I think we can all agree the way Netflix handled the communication of their price increase was a PR disaster.
But before we get to the communication lessons, let’s get this out of the way.
It sucks they had to increase their price. This economy sucks and, in the U.S., it could very well get even worse.
But you know what? We all have to increase our prices.
As Jay Dolan so aptly points out, $16 for DVDs and unlimited streaming is still A LOT cheaper than cable. In fact, if you order three movies on OnDemand, through your cable service, you have just spent as much as your monthly Netflix charge.
Now that we have that out of the way, I hope we can all agree this blog post is NOT about the price increase.
It is about the way they could have handled this so much differently, still had the price increase, and not taken a beating on the web.
One would think they’d have learned their lesson when they planted actors in Canada during their launch…and got caught. But it seems they’re too arrogant to figure out how this whole social thing works.
You see, they have 93,000 Twitter followers, nearly two million Facebook fans, and 118,000 blog readers. The size of that community makes me envious.
But they have not, not once, asked anyone what they think.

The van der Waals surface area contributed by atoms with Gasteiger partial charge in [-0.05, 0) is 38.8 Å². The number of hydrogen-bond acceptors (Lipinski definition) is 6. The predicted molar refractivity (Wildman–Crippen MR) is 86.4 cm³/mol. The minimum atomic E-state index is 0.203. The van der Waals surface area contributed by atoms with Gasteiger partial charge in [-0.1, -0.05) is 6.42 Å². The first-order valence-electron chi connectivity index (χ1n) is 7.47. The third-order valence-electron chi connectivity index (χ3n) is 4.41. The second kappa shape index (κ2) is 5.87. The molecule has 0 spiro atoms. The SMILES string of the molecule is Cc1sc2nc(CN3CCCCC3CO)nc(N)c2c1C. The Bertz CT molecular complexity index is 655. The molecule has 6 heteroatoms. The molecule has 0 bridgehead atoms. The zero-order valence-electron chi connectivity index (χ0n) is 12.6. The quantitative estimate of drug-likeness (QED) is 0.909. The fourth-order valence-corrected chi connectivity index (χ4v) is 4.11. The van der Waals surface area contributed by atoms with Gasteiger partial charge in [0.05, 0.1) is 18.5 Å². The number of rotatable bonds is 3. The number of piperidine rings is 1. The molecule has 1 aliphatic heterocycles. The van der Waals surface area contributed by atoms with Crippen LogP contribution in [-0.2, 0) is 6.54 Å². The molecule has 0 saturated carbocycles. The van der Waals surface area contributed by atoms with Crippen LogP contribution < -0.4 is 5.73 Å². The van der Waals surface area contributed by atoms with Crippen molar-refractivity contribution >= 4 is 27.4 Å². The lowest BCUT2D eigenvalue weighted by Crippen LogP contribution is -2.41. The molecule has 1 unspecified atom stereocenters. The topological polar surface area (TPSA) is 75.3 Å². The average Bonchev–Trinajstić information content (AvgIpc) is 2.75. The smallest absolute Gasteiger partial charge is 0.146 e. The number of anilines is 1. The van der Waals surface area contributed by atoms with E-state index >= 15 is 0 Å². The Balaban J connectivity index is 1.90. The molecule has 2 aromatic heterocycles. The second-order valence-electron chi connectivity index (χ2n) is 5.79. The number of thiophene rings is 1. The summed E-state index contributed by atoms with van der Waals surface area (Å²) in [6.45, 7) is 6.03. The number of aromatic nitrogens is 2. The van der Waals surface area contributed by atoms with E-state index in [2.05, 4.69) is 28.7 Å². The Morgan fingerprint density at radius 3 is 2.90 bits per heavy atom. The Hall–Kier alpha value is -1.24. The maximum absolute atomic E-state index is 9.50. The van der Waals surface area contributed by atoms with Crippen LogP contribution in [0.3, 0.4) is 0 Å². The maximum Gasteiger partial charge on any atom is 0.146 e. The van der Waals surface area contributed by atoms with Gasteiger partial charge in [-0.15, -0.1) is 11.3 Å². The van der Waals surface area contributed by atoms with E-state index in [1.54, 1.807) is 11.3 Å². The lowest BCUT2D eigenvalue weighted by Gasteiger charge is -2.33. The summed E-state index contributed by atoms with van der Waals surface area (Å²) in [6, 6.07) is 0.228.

It could go something like this:
- Facebook update: The big boss says we have to increase our prices. How would you prefer to pay for your subscription?
- Twitter: If we were to separate DVD rentals from unlimited streaming, would you prefer two prices or one bundled price?
- Blog: A few hundred words about the need to increase the price and ASK people how they would like their subscription.
The thing about handling it this way is you are asking the questions in a very strategic manner (because you already know what needs to happen), but you’re involving the gigantic community in the decision.
At first, Netflix said it’s going to increase the price and you have to pay $16 for both. Then, after being under fire for a week, they announced two prices for separating them.
They could have avoided that second “announcement” altogether.
But what’s even more bothersome? They still haven’t responded to Twitter, Facebook, or the blog comments.
How would you have advised them to announce the price increase?